In November 2017, Lebanese Prime Minister Saad Hariri stepped down from office while under house arrest in Saudi Arabia. In his resignation speech, which was televised from Riyadh, Hariri stated that Lebanon sits in the “eye of the storm” – at the epicenter of the regional rivalries, instability, and civil wars that have recently plagued the Middle East. After a drama-filled few weeks replete with claims of an assassination attempt, French intervention (including an “invitation” to Hariri to visit Paris), and a refusal from Lebanese President Michel Aoun to accept Hariri’s resignation from afar, the Prime Minister returned to Beirut and rescinded his resignation.
The waters of Lebanese politics have since calmed and the first parliamentary elections in nearly ten years are set for this May. Once regarded as “the Paris of the Middle East,” pre-civil war Lebanon was hailed as a rare island of contemporary living and successful consociational democracy in an otherwise turbulent region. However, since the end of its civil war in 1989, Lebanon has been strained by sectarian divides at home and regional tensions abroad; parliamentary elections have not been held since 2009 and there have been significant periods of time in which the country has not had a sitting president and/or prime minister. Several contextual factors may converge in this election, resulting in a directional shift in Lebanese politics—a new electoral law, a new group of young voters, increased female participation, and escalating regional tensions.
During the post-civil war Syrian occupation, Lebanese politics were largely divided along pro-Syrian and anti-Syrian lines. However, after the 2005 assassination of former Prime Minister Rafik Hariri (Saad Hariri’s father), anti-Syrian sentiment grew due to the widespread belief that Damascus had been responsible for the attack, prompting some previously divided factions to unite over a common desire to expel Syrian troops from Lebanese territory. Since then, the 2006 Hezbollah-Israel conflict and a massive influx of Syrian refugees equal to nearly a quarter of Lebanon’s prior population have tested the stability of the state. Further complicating security concerns, the Lebanese military has faced spillover effects from the Syrian Civil War, with occupation, albeit temporary, by jihadist groups in the border region of Arsal. Hezbollah, rather than the Lebanese military, ended up driving out these groups.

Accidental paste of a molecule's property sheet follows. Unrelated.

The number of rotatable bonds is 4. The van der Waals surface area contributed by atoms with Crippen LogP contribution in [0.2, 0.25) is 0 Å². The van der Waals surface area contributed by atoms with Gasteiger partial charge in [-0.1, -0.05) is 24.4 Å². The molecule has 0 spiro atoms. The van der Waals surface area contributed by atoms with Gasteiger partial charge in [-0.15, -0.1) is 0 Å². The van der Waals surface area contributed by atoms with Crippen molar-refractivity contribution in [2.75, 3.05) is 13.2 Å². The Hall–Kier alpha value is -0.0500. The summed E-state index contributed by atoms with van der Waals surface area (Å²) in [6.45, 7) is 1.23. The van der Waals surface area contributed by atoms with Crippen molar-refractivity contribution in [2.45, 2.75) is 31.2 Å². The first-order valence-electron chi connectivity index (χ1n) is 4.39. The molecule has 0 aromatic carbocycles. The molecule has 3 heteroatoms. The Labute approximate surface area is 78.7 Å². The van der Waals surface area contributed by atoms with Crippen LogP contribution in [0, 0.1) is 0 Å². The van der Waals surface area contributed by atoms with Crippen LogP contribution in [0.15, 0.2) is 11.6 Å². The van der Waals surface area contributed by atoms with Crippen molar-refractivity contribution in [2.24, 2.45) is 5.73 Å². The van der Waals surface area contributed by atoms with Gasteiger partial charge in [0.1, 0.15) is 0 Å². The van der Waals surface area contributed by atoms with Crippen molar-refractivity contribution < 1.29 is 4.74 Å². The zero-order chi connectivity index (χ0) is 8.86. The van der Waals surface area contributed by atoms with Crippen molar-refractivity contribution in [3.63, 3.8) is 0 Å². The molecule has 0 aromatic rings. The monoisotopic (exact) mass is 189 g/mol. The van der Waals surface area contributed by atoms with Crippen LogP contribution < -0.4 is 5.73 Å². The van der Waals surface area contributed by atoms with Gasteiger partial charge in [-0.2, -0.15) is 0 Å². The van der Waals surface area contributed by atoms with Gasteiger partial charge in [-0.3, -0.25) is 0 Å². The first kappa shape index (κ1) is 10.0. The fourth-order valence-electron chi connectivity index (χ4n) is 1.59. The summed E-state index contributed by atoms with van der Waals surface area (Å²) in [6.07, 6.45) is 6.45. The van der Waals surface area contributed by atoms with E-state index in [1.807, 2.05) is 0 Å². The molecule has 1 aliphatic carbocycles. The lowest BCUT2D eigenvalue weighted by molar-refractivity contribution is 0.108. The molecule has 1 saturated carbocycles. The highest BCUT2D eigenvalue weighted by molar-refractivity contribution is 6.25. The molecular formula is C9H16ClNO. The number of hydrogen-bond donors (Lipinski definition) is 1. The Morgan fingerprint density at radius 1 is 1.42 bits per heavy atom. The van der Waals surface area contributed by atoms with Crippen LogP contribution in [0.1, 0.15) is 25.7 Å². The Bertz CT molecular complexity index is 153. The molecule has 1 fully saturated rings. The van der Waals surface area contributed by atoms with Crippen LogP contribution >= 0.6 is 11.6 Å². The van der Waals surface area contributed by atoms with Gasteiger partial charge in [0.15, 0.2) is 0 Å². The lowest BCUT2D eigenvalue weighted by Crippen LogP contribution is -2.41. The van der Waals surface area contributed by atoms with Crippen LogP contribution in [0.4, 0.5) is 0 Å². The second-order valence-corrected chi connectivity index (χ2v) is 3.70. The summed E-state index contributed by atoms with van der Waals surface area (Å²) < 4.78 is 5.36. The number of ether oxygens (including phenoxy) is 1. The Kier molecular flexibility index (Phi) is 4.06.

The Lebanese political landscape is currently divided between multiple sectarian factions competing for political influence. Such pluralism is institutionalized by the constitution, which calls for a Christian president, a Sunni prime minister, and a Shiite head of parliament. Parliamentary seats, too, are divided along sectarian lines. Previously, elections operated under a winner-take-all system but, under a new electoral law passed in June 2017, lawmakers redrew districts and replaced the old system with a proportional representation system. The 128 seats in the unicameral National Assembly are still allocated along sectarian lines but many expect the new representative system to result in shifting political dynamics. Major party coalitions, such as Hariri’s Future Movement Block, may lose seats, and the Hezbollah coalition may gain seats, according to some experts, due to the proportional nature of the new system and increasing Hezbollah influence. Familial ties (wasta) and influential families such as the Gemayels, the Aouns, and the Jumblatts have traditionally wielded significant political clout, often winning elections. These traditional familial and clan relationships may result in a similar group of politicians returning to power should voters wish to remain loyal.
Though much remains the same, the context of the 2018 elections is fundamentally different from that of the 2009 elections. Sectarian divisions still look likely to play a role, as in 2009 – when Sunnis largely aligned with Saad Hariri’s Future Movement block, Shias rallied behind the Hezbollah-led block, and Christians were divided between the two – but the recent role of Saudi Arabia in the Hariri resignation may alter this balance. This incident will likely remain fresh in voters’ minds as they take to the polls and, despite significant pro-Saudi sentiment in the past, many Lebanese may resent the manner in which the Saudis treated their prime minister. This, coupled with rising support for Iranian-backed Hezbollah, may translate into increased parliamentary votes for Hezbollah-aligned parties.